Tower of Babble

  • by Dore Gold
  • Narrated by Robertson Dean
  • 8 hrs and 46 mins
  • Unabridged Audiobook

Publisher's Summary

In this follow-up to his best-selling expose about Saudi Arabia's support of global terrorism, Dore Gold, a former ambassador to the United Nations, reveals how the United States faces a dangerous world filled with terrorists and troubling regimes because the United Nations has created a global crisis with its moral relativism. Asserting that the United Nations has failed in its mission to preserve peace, that anti-American and anti-democratic forces have hijacked the UN, Gold argues that the United Nations, founded in 1945 to hold individual nations accountable to a community with common democratic values, has abandoned the guidelines for acceptable conduct and punishment of its violators. Gold carefully documents this devolution, starting with the Cuban Missile Crisis to the 2003 war against Iraq and beyond.


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Customer Reviews

Most Helpful

Scaremongering biased bush worshiping drivel

Would you try another book written by Dore Gold or narrated by Robertson Dean?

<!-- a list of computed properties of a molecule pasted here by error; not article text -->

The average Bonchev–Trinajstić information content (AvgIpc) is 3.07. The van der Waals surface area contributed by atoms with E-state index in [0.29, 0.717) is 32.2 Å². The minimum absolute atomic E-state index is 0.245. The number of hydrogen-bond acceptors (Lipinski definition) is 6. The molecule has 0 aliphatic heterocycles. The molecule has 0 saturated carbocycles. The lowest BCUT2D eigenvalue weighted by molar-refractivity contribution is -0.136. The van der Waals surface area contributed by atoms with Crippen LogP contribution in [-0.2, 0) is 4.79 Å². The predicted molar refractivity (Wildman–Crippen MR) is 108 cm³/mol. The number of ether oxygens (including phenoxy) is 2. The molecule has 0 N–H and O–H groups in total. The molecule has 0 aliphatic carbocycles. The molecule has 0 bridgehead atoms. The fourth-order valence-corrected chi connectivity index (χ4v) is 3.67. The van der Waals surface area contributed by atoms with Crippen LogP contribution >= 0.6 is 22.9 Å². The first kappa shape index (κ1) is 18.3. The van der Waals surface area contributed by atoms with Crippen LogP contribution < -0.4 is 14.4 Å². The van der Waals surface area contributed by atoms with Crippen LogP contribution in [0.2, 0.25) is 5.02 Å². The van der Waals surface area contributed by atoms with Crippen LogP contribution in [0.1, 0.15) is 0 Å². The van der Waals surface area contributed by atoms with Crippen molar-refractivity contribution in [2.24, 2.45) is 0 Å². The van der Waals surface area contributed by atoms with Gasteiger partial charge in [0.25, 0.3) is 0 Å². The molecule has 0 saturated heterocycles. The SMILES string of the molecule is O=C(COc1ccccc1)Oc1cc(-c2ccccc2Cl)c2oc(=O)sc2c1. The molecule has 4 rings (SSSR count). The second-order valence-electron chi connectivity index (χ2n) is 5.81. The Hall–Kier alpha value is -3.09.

No. The author likely has some personal vendetta against the United Nations, as they do not look at the situation in an unbiased light/

Has Tower of Babble put you off other books in this genre?

No. This is a standout horror in the genre.

What aspect of Robertson Dean’s performance might you have changed?

It was very grand and impressive, and he has a good voice for these sort of things.

What reaction did this book spark in you? Anger, sadness, disappointment?

Anger and irritation. I had expected a balanced analysis of the problems of the UN, or even a rubbishing account which gave a decent summary of some of the weaknesses of the organisation. Instead I got a book which suggested that George Bush was taking on the mantle his father had left him, an utterly absurd statement as he is the president of the united states and should be acting for the country and not because of his father's legacy. It rubbished the UN again and again and its sensationalist writing only made me think that the author must be trying to deliberately misguide readers - it's common courtesy to at least give the opposite side of the argument and then refute it. Instead the book barely touches on anything but its supposed damming account of the United Nations, making it sound more absurd than accurate.

Any additional comments?

The author should try writing a book which people may actually believe.

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- Mr. John D. J. Inglis

Book Details

  • Release Date: 10-12-2004
  • Publisher: Books on Tape